Commitment with a capital C isn’t dead. It’s just rare

Commitment with a capital C isn’t dead. It’s just rare

Brendan Seery

We live in a time when it’s almost too easy to walk away. Which makes it all the more remarkable when that doesn’t happen.

After a lifetime as a journalist – where cynicism settles itself upon you, layer after layer as you see humanity at its worst – I encountered something this weekend that both surprised and delighted me. It was at a wedding – of my niece Blair and her man, Duncan – so you expect yourself to be overwhelmed by the Bluebird of Happiness.

But what struck me about these two young people was that they were in love (obviously), happy and excited about what lay before them. Their confidence was palpable. At my wedding, I was in love (obviously), happy and excited, but I was also terrified.

This was, to my 20-something state of mind, the equivalent of jumping off a cliff without a parachute.

The rest of your life. Till death do us part. And, even though I wasn’t very religious, this was, as they say often in marriage ceremonies, not to be entered into lightly.

My parents lived those vows. My parents-in-law are still together after 60 years-plus. My sister has just passed her 35th anniversary. It is very difficult to live up to those standards, to be perfectly honest.

As I sat there, watching two young people having fun as they contemplated the life together ahead of them, I thought about my 33 years with the same person. Did I feel like patting myself on the back? Did I feel smug? Hell, no.

I am still terrified. I am scared of doing or saying the wrong thing. I am worried about thinking only about myself (which tends to be my default mode). I am worried that I don’t say the simple things often enough. Such as, I love you.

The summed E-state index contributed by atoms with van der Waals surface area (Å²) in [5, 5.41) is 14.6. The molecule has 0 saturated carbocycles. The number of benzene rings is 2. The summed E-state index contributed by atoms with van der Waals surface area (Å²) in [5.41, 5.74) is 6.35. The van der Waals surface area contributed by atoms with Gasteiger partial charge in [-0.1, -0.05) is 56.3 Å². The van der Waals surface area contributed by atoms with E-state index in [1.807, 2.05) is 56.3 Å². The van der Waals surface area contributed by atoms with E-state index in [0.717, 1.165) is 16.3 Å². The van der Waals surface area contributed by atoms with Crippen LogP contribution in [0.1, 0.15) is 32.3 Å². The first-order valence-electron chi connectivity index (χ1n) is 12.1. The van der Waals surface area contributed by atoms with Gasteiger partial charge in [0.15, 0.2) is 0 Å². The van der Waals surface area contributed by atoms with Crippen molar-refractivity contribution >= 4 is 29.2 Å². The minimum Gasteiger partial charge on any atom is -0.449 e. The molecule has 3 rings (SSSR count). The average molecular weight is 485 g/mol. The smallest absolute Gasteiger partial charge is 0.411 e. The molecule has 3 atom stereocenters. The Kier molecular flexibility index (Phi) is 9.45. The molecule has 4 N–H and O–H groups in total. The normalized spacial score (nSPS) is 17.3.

I am concerned that my work will squeeze out my family. Journalism is probably the most fulfilling career you can have, but it does suck the life out of you. The highs are very high, but the lows can crush you.

And, outside of a newsroom, the “civilians” (non-journalists) don’t understand.

When you don’t have like-minded people with which to share your triumphs and your failures, you feel isolated and you can try to find solace in the things that numb your mind … like booze or drugs. You slip from one dimension – bodies, blood and bullets in Boipatong – to another – balloons, ball games and birthday parties – in the wink of an eye, without any time to decompress.

Those are the times when that person who you are sharing your life with doesn’t understand the you she is lying next to each night.

And you’re terrified she’ll say: “Why?” And leave … What this means now, to me, with the benefit of the wisdom age bestows as it removes the pretty signs of youth, is that Commitment has to have a capital C , not a lower-case one.

Making a pledge, promising, saying you will do something – these are all things that seem to have less weight these days than they did when I was a kid.

Undoubtedly, it is easier to walk away from something than to stick it out, take the pain and do the right thing. But, when you don’t honour a commitment, or walk away with a job undone, you hurt someone else.

And, at the risk of sounding like some starry-eyed optimistic ’60s hippie, there is enough hurt in the world without adding to it.

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